Lucy Clark reviews the new track and announces the new album
Less than a year after the immense, Mercury nominated ‘For The First Time’, Black Country, New Road have been teasing their next work of art. Deleting all images from Instagram last week, fans knew something was coming, but an album seemed slightly too hopeful. Nevertheless, the seven piece announced ‘Ants From Up There’ releasing 4th February 2022. On the same day, a taster of the album dropped in the single ‘Chaos Space Marine’, alongside the announcement of a UK tour. It's safe to say fans had a lot to be excited for.
Speaking to NME, bassist Tyler Hyde exclaims “It was such a pleasure to make. I’ve kind of accepted that this might be the best thing that I’m ever part of for the rest of my life. And that’s fine.”
Looking at 'Chaos Space Marine' for an insight into the route of the new album, the song instantly offers a difference from the dark and grungy starts that characterised their debut. Instead, we are met with a cheerful violin performance, which could be something of an orchestral piece. However, the drums, which cut in and out, turn this classical tune into a punchy and dramatic rock opening. BCNR are known for having a multitude of instruments in their songs but never before have they been shown off so obviously. With bursts of piano, saxophone, guitar and strings weaving in and out before the vocals have entered, the soundscape is one of chaos, yet captivating playfulness.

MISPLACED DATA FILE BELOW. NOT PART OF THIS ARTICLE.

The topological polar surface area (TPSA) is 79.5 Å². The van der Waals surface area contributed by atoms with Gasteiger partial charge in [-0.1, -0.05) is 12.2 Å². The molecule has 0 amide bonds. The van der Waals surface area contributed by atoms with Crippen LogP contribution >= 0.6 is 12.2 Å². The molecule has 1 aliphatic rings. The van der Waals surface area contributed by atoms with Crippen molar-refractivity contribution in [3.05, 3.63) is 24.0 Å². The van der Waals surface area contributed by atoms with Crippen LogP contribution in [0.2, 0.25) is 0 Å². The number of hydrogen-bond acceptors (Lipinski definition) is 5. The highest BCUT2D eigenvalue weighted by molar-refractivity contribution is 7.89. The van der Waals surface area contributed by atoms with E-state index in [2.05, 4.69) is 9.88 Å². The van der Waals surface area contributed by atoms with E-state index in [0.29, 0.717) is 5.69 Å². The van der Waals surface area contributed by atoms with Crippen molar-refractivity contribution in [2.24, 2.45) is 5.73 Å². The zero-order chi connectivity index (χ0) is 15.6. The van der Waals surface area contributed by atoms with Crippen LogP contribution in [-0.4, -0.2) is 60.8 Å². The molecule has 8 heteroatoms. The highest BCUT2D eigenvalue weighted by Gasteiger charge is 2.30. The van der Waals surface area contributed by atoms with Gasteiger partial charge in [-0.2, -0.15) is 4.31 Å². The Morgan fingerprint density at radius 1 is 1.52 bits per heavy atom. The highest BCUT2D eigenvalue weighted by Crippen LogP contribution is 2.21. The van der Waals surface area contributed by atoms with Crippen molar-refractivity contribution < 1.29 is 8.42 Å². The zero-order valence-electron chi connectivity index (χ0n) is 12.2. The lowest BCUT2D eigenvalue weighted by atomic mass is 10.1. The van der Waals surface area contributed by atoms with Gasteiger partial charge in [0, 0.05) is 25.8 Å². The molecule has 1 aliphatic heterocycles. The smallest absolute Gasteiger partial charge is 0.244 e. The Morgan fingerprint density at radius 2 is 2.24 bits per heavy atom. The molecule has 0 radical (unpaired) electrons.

These vocals from Isaac Wood are possibly more accessible than in previous songs, singing in an almost theatrical manner. The opening lyrics ‘And though England is mine, I must leave it all behind, the war is over’ sound as if they have been taken from a 19th century dramatic monologue. This encapsulates what it is that makes BCNR so unique and completely genius. Wood seems to be trying to communicate a narrative through the lyrics, relaying a story to listeners in stark contrast to the witty and seemingly random spoken words of For the first time. The song suggests a journey for the band, they ‘set an open course’ for bigger and bolder expeditions. Yet, at the end of the song, they proclaim ‘I’m coming home, Billie Eilish style’. Perhaps the big world isn't for them. This reference demonstrates further that there is no place like the comfort of your own home, as Eilish was known to live with her parents even after reaching the heights of fame. This confusion in the lyrics possibly reflects the sentiment of the band as they grow and are offered tours throughout Europe and the USA. One thing is for sure, Wood’s vocal delivery maintains the same emotion and pain that made the first album so powerful.
The ending of the 'Chaos Space Marine' reaches an uplifting climax, enhanced with the sudden change of a slower guitar riff and introduction of female backing vocals. This lifts the song to an angelic culmination of sound as Wood also reaches the peak of his vocal performance.
BCNR seem to somehow be breaking the barriers of their genreless sound even further. This unique and cleverly crafted single suggests that the next album is not going to let down their talent, but be everything an anticipated return should be.
Words by Lucy Clark